An article by the BBC’s security correspondent Frank Gardner, which appeared in the ‘Features & Analysis’ section of the BBC News website’s Middle East page on June 19th under the title “Jihadist groups around the world“, opens with an assertion which perhaps reveals more about the ‘accepted wisdom’ prevalent in the corridors of the BBC than anything else.
“A large number of al-Qaeda’s leaders and commanders have been captured or killed over the last decade, many by controversial air strikes by unmanned aerial drones. […]
But the world’s counter-terrorism officials have little cause to celebrate.
Rather than eliminating al-Qaeda, they have caused it to atomise and disperse, morphing into several different organisations around the Middle East, Africa and Asia, with large numbers of jihadist sympathisers in Europe.” [emphasis added]
The article also informs readers of factors the author considers to be “sustaining the global jihadist phenomenon”, including “local, national and regional grievances”. Under the sub-heading “Bad governance” the author proposes that:
“This is really one of the prime drivers towards extremism. In Muslim-majority countries where national governments and their security forces are viewed as corrupt, predatory and abusive, it is easy for jihadist recruiters to find volunteers.
When those governments are perceived as having a cosy, supportive relationship with the US and the West, it becomes even easier for al-Qaeda’s followers to recruit.”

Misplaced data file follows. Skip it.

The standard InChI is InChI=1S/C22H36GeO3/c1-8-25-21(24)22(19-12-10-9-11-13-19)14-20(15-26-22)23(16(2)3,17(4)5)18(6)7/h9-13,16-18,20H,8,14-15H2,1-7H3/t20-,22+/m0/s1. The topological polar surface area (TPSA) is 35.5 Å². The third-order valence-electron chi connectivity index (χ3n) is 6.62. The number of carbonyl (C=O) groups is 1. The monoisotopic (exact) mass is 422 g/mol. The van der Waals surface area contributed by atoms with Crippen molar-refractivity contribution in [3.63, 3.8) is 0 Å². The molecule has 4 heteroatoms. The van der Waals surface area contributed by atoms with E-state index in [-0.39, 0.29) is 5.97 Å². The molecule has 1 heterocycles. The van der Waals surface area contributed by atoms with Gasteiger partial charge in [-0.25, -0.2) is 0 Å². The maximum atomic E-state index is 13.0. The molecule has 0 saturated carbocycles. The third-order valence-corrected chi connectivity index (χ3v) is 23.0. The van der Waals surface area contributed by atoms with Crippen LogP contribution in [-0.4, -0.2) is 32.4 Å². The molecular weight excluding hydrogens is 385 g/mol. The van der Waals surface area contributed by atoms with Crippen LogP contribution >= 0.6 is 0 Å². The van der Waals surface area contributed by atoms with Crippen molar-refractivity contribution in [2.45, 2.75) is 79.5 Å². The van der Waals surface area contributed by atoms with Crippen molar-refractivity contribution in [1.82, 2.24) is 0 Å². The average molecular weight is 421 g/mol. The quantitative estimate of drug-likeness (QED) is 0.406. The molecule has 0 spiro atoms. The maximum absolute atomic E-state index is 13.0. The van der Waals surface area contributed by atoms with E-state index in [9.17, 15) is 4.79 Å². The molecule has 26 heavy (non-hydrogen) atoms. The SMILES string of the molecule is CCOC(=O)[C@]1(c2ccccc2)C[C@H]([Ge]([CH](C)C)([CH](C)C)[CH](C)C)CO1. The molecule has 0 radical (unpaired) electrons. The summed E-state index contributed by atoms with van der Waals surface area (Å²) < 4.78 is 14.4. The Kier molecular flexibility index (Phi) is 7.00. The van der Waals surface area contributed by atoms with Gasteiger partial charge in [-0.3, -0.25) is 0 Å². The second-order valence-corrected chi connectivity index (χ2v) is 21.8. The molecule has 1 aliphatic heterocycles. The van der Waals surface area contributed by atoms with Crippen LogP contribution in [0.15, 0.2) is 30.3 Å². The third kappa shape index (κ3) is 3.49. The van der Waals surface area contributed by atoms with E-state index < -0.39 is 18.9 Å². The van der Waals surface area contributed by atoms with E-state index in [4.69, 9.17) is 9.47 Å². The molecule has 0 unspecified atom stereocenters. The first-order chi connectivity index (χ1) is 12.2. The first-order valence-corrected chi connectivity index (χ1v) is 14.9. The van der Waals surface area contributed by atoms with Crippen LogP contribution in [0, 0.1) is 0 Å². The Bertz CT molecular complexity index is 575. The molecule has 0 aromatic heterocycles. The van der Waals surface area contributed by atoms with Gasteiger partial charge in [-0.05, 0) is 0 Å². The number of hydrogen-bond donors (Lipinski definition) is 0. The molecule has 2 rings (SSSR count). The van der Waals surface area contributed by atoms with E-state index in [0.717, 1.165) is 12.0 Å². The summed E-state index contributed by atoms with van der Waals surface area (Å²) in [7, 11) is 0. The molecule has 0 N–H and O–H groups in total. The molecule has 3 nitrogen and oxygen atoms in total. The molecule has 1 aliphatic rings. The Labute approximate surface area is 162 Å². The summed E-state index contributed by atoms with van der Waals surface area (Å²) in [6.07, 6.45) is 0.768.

He also asserts that:
“Many recruits to global jihadism are prompted by a sense that their religion has been discriminated against, oppressed or insulted.”
Last but not least, readers are encouraged to view the Global Jihad phenomenon in terms of “personal issues”.
“Many of the most fanatical adherents of al-Qaeda’s violent West-hating worldview are young men looking for a role, a purpose, in life.
Some European jihadists are converts or have had troubled adolescences, getting into trouble with the police.
Spells in prison often leave them more radicalised than when they went in. Nearly all have a highly negative view of government authority.”
The connections between the Global Jihad phenomenon and the age-old Sunni-Shia conflict do not get a mention in this article and its underlying incentive – the drive to impose a specific supremacist religious-political ideology – is ignored, as is its imperialist objective of re-establishing a Caliphate.
The article includes a map of locations of “main Jihadist groups”.
Notably, despite the BBC’s own experiences with one such group when its correspondent there was kidnapped in 2007, the Gaza Strip does not appear on this map as a location of Global Jihad activity, even though a number of groups operate in and from that territory, as has been occasionally reported by the BBC in the past.